Children are expected to go through some normal developmental milestones as they grow up. One such milestone is being able to speak.
While language is developed in stages, most children have already said their first word by age one. By age three, most children can engage in simple conversations.
Some children miss these milestones, causing much worry to their parents and caregivers. This ‘speech delay’ is sometimes a symptom of a developmental condition like autism, intellectual disability, or hearing impairment.
However, speech delay in late-talkers is just one symptom of autism and other disorders. It’s possible that a late-talker is developmentally healthy. There’s just a delay in talking. They eventually overcome this delay and speak normally.
Einstein syndrome defined
Such children likely have Einstein syndrome- a condition where there’s a speech delay in children who’re otherwise very gifted in other developmental areas like mathematical abilities and problem-solving.
Albert Einstein experienced speech delay in his childhood to such a degree that his teachers thought he was mentally disabled and wouldn’t amount to anything. He even had problems speaking properly at age nine.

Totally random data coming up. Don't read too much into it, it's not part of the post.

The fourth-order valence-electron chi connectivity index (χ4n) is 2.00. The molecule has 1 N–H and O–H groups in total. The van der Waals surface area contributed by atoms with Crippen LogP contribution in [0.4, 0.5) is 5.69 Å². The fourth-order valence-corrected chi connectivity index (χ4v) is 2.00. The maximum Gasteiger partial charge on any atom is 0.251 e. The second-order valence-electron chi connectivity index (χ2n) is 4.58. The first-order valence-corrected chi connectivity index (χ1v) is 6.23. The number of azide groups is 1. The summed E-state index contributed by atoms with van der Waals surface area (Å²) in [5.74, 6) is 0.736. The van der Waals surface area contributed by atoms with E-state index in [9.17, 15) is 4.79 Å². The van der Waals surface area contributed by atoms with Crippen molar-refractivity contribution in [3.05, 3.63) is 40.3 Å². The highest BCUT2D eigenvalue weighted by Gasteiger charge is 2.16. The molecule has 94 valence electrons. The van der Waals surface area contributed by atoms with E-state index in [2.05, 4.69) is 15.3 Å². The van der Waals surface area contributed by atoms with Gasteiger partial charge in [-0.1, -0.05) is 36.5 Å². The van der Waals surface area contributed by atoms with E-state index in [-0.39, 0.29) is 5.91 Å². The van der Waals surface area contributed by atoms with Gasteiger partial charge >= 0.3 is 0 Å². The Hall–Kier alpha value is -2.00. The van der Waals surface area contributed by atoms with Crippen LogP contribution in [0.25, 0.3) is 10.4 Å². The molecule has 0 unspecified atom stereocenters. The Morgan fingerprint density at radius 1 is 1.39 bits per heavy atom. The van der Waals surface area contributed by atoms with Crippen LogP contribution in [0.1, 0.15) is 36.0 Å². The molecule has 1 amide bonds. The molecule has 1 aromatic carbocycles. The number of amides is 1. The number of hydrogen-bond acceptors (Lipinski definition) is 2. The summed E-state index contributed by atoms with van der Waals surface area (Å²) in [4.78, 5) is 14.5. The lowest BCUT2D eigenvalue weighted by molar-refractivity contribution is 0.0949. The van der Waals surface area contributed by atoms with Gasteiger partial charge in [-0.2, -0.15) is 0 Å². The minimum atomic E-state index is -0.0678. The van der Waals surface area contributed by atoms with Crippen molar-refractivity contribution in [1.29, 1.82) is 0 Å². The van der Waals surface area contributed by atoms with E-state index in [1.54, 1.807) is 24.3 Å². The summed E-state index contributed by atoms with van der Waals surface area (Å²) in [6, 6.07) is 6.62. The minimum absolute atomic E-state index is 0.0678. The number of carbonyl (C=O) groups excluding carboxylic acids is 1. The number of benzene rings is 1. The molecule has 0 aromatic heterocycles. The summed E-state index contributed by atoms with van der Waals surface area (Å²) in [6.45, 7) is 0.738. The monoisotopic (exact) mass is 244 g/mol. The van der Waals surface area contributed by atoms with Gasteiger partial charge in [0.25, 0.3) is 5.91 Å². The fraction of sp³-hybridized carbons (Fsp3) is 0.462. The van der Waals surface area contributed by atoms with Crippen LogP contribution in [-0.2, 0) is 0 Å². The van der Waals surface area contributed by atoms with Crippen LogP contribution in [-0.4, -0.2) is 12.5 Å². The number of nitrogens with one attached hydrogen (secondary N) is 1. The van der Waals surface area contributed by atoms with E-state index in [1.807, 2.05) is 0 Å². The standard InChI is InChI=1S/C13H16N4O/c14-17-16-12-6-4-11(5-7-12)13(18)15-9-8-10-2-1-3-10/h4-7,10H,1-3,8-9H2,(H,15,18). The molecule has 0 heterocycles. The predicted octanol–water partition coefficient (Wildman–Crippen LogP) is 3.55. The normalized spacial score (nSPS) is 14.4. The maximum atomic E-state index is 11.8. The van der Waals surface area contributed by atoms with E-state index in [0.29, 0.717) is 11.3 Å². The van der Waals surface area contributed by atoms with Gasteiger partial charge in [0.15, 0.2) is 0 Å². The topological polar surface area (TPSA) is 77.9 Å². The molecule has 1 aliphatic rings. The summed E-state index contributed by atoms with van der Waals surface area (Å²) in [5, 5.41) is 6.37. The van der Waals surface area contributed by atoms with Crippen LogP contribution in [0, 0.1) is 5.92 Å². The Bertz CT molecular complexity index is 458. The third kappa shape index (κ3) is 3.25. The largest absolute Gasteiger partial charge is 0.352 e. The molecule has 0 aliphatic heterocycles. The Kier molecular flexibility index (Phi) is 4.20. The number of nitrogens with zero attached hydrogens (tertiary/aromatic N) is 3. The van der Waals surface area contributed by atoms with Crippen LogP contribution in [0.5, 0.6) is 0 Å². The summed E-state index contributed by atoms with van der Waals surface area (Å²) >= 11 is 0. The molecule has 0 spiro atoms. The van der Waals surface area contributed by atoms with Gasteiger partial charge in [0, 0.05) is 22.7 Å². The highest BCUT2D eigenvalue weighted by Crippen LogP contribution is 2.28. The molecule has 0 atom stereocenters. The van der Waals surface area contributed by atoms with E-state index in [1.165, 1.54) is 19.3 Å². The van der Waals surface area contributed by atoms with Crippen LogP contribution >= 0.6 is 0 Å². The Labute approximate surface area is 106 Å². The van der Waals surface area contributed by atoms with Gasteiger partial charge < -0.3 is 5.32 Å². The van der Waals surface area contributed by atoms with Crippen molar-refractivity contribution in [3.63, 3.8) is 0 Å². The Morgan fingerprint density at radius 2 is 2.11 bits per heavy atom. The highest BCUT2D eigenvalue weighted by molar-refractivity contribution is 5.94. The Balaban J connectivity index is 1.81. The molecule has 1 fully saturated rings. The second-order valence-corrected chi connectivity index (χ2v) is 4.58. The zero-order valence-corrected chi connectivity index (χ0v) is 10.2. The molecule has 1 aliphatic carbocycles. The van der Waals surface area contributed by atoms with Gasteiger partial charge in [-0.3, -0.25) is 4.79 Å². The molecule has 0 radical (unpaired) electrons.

Yet, his name is synonymous with genius.
What causes Einstein syndrome?
Thomas Sowell, who coined the term, noted that these late-talking genius kids were likely to have close relatives in analytical or musical careers, suggesting a genetic predisposition.
There’s very little research available on the syndrome. It isn’t listed in the latest version of the Diagnostic and Statistical Manual of Mental Disorders (DSM-5). So, there’s no formal diagnosis.
It’s much more common in boys, suggesting that male hormones may have a crucial role to play during prenatal development.
Taking the Einstein syndrome quiz
This test is based on the Einstein syndrome symptoms revealed by the miniscule research available on the topic. It consists of 12 items with two options- Agree and Disagree.
It’s designed for a parent suspecting their child (under 6) has the syndrome. You can take the quiz anonymously, and we don’t store the results in our database.
Hi, I’m Hanan Parvez (MBA, MA Psychology), founder and author of PsychMechanics. I’ve published one book and authored 400+ articles on this blog (started in 2014) that have garnered over 4.5 million views. PsychMechanics has been featured in Forbes, Business Insider, Reader’s Digest, and Entrepreneur. Feel free to contact me if you have a query.